As any marketing agency strategist will tell you, the target market for the work is one of the key pieces of information required. Without a well-defined target audience, it’s very difficult to create a campaign that you know will resonate and deliver on the business objectives – if you try to talk to everyone, you’re likely to reach no one. Therefore, marketers use segmentation strategies to target particular groups that they believe may be most attracted to the product or service being marketed. There are four traditional types of segmentation:
- Demographic – age, gender, marital status, race, children in the home
- Psychographic – interests, values, beliefs, lifestyle
- Geographic – zip/postal code, neighborhood, city, country
- Behavioral – purchasing habits, brand history, historical engagement
Let’s apply these different segmentation options to the people I met in the lineup at my local dispensary and see if we can learn something. Some basic information about the dispensary and a few other factors:
- It sells recreational cannabis to anyone 19+
- It’s located in the Entertainment District of downtown Toronto
- It’s a Friday afternoon on a spectacularly beautiful September day
I spoke to about a dozen people; everyone was really forthcoming and pleasant (side note: I’ve often found that cannabis stores have a disproportionate number of smiling, happy people).
A few more men than women, including three sets of couples. Ages ranged from early twenties to mid-60s. A real mix of ethnicities.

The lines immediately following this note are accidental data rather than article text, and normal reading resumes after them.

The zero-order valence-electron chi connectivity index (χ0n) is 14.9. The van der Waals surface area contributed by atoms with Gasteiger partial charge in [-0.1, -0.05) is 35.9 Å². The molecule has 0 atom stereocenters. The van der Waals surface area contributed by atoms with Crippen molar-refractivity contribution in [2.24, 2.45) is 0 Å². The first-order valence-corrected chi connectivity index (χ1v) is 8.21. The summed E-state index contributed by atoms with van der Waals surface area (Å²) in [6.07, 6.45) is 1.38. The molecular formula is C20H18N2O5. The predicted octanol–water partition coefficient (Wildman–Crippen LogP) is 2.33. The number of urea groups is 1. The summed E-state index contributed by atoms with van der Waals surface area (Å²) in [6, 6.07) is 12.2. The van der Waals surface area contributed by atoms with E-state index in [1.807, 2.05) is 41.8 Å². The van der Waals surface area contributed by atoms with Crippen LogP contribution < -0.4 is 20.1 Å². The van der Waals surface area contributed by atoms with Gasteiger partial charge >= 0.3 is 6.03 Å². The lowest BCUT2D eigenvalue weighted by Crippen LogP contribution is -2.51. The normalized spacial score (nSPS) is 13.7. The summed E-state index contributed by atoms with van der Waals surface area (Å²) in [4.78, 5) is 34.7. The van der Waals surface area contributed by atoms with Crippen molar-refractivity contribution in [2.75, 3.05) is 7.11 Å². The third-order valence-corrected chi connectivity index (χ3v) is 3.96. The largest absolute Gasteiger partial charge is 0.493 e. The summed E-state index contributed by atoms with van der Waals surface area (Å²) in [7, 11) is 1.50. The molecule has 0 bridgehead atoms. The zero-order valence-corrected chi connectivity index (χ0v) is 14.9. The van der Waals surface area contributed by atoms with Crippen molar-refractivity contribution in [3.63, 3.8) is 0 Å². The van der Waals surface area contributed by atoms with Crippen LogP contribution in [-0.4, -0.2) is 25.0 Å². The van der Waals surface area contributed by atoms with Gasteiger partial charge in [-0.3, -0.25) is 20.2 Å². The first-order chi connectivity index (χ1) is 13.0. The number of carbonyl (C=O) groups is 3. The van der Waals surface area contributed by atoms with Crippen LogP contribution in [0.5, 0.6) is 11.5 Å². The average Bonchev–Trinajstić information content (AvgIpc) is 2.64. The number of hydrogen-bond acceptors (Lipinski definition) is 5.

Tough to determine in a short conversation but there was a sense of gratitude that they are able to purchase cannabis so easily (it’s still inside the first year of legalization up here in Canada). Several people indicated a liberal view of cannabis laws; a couple from Michigan were frustrated by the time it’s taking to launch adult-use retail in their home state.
Note that the province of Ontario has issued dispensary licenses in a haphazard way and the province is significantly underdeveloped given the population of the market. A city the size of Toronto, if you apply the 6.5 stores per 100,000 residents metric, should have almost 200 dispensaries inside the city limits. They currently have only five. That number grows to twelve if you add the surrounding towns and cities.
Four of the twelve people I spoke to live within a few miles of the store. Another pair worked nearby but live father away. Of the remaining six, four came from places outside the city where legal recreational cannabis is not available; their trip to Toronto was pre-planned and specifically included a trip to a cannabis store. Not unlike other jurisdictions, there are several cities and towns surrounding Toronto that have, for the time being, boycotted dispensaries. And there was also the aforementioned couple from Michigan who said that the availability of cannabis played a role in their decision to visit Toronto for the weekend…canna-tourism?
Past behavior is an indicator of future behavior. It is the early days in cannabis and the regulations around data research is somewhat restrictive, so a brand’s current ability to influence consumer behavior is limited. This snapshot of twelve people though gave us a hint at some patterns. Eight out of 12 were not new to the category and have purchased from legal dispensaries in the past year (including the one we were lined up at). Convenience was expressed as a reason, in addition to the fact that they get more information about the cannabis they are consuming. They all know that they are paying more than they would pay in the black market. A couple of people expressed that they were new users, both saying that they started to use cannabis for health reasons – sleep and pain management.
Cannabis is emerging as a significant consumer goods category and will attract sophisticated marketing minds. Access to good customer data will come in time. Until then, speaking directly to your consumers is always enlightening.